France Backs Poland On Germany Talks

By , Staff writer of The Christian Science Monitor

FRANCE is ready to support Poland's demands to take part in international talks that will consider the sticky issue of the Polish-German border. But it will do so while trying to preserve relations with West Germany, its most important political and economic partner. At talks that open in Bonn Wednesday on security issues raised by German reunification, France will ask that Poland join the so-called ``two plus four'' countries - the two Germanys, plus the four guarantors of Germany's postwar status - in discussions that directly affect it. Poland is particularly concerned that the Oder-Neisse line between East Germany and Poland, which has been the focus of considerable international debate in recent weeks, be guaranteed.

France's position, defined by President Fran,cois Mitterrand following talks here Friday with Polish President Wojciech Jaruselzki and Prime Minister Tadeusz Mazowiecki, constitutes a bit of tightrope walking. It is an attempt to express support for Poland - a fellow victim of German aggression in World War II - while not going so far as to alienate West Germany.

Although endorsing Poland's ``association'' with the reunification talks, Mr. Mitterrand said he was not calling for Poland to join the four powers: the United States, the Soviet Union, Britain, and France. Poland should not be ``within'' that group, but ``beside'' it. ``Poland is not a member of the six,'' he said. ``That is clear.''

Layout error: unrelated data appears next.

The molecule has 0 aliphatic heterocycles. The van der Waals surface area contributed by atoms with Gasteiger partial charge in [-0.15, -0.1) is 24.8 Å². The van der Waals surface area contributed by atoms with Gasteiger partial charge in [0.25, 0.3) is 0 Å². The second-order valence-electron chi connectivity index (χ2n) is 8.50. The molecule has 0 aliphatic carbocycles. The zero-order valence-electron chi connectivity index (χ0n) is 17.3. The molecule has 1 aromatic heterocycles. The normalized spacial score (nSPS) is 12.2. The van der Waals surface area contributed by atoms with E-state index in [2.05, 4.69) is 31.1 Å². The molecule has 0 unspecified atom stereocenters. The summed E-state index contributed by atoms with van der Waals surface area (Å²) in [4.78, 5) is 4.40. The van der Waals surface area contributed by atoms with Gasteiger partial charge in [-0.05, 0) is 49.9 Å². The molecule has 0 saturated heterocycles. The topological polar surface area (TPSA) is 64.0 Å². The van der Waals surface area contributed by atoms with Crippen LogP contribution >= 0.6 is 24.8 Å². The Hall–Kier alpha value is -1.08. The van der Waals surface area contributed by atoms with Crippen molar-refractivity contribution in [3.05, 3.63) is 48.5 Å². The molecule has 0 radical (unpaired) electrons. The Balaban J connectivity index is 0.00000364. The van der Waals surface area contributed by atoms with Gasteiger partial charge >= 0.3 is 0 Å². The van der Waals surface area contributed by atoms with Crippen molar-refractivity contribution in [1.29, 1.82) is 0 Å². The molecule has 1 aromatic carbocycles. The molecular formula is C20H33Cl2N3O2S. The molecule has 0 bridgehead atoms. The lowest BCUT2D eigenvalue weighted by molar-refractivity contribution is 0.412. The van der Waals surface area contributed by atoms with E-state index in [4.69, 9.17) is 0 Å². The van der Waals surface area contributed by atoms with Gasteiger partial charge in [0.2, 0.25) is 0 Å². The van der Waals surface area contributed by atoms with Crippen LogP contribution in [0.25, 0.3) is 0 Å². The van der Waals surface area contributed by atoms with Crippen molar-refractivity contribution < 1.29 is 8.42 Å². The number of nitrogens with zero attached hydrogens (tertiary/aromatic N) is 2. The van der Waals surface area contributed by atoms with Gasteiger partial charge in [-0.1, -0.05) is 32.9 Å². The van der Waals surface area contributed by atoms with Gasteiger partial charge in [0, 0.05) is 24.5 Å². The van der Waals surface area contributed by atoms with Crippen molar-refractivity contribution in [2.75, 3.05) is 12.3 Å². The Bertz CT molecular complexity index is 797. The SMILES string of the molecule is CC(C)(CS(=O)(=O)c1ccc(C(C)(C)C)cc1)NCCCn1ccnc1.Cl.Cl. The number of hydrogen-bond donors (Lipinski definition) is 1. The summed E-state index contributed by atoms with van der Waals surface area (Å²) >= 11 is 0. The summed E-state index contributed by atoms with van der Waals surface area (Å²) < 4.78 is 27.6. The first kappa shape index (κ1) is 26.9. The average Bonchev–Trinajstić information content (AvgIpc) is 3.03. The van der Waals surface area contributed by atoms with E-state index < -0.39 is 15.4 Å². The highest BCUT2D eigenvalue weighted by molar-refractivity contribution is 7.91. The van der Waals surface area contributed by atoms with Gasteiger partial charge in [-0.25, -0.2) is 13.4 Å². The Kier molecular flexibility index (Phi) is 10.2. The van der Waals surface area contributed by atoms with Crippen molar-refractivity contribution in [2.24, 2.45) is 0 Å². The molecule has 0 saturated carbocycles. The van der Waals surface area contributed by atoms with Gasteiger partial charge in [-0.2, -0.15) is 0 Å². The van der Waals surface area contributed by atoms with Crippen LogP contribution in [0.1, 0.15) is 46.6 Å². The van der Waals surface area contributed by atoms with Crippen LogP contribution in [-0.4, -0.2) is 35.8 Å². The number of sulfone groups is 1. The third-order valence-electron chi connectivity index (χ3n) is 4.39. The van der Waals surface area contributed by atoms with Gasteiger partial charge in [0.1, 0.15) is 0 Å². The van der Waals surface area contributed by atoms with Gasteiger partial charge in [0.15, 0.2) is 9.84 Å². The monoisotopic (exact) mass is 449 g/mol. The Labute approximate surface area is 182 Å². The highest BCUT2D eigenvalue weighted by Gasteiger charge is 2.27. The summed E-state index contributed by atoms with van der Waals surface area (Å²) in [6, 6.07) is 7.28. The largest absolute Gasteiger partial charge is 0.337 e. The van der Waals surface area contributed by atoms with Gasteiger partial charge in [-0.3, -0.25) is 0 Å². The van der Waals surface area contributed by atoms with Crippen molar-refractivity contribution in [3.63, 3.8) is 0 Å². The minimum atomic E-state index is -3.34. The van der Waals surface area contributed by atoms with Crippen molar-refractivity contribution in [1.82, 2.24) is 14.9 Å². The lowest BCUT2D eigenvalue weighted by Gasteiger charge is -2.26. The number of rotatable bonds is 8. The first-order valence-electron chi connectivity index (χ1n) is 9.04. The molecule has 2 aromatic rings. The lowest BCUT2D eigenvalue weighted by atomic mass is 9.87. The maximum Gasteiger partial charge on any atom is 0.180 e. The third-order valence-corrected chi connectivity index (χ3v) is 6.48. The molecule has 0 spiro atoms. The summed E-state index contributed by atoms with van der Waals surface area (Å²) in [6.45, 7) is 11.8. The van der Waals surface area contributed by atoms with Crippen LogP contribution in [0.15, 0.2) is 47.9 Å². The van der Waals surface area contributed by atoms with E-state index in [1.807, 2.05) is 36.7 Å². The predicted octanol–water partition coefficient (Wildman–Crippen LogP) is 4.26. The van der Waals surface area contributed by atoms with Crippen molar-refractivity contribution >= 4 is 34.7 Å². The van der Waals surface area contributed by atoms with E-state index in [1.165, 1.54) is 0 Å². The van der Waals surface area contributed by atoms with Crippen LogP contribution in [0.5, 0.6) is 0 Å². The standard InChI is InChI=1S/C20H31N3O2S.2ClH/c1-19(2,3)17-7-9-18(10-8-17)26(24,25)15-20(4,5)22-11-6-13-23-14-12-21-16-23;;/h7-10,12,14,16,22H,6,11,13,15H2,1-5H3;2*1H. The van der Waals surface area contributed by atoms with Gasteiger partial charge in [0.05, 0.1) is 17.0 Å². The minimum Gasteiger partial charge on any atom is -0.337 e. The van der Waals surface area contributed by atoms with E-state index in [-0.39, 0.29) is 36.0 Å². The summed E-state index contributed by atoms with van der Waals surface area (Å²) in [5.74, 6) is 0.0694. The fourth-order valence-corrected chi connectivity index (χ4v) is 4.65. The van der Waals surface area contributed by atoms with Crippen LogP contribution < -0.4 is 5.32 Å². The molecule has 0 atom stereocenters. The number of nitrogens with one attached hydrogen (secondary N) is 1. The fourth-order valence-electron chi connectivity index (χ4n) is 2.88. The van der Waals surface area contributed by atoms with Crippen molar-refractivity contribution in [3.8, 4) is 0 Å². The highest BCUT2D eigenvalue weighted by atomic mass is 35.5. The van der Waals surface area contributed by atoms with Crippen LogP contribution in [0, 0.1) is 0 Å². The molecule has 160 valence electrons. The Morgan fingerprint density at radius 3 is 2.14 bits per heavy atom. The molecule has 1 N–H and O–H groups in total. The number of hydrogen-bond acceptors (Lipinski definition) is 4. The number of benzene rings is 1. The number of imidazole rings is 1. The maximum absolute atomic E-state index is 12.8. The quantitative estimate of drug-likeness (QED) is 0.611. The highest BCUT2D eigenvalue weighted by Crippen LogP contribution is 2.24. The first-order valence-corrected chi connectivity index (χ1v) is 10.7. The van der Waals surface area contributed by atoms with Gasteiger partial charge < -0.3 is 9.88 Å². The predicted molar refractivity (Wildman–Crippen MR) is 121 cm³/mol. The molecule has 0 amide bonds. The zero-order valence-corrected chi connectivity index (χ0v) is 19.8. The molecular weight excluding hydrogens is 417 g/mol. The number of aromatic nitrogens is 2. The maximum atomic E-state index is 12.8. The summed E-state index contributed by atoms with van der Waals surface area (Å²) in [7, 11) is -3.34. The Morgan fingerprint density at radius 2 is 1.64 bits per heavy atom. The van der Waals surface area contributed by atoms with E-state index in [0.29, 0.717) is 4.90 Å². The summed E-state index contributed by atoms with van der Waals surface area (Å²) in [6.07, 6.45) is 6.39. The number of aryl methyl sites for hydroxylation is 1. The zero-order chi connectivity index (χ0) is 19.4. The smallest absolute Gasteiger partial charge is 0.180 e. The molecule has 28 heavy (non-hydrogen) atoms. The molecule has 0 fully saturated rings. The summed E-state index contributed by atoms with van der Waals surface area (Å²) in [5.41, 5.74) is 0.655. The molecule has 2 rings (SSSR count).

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That position did not wholly meet Polish demands. Mr. Mazowiecki had publicly stated his country's insistence on participating fully in the discussions.

Mitterrand backed another Polish demand by calling for a specific international act guaranteeing the Oder-Neisse border, and saying it should be signed before the ``probable'' reunification of the two Germanys is complete. He said the resolution passed last Thursday by the West German Bundestag (Parliament), stating the Polish people's right to live within ``secure borders,'' did not go far enough in settling the issue.

At the same time, Mitterrand stated emphatically France's strong ties and friendship with Germany. He repeated his position, first stated in November, that Europe ``has nothing to fear'' in a reunited Germany.

In a clear reference to what has been internationally criticized as German Chancellor Helmut Kohl's ambiguous public stance on the border question, Mitterrand said he was stating France's position ``with clarity, and the French-German friendship should be strengthened by that.''

Mitterrand's spontaneous declaration of friendship with Germany is seen here as an attempt to keep the border issue in perspective, despite its undeniable symbolic importance to a continent with still-strong memories of war.

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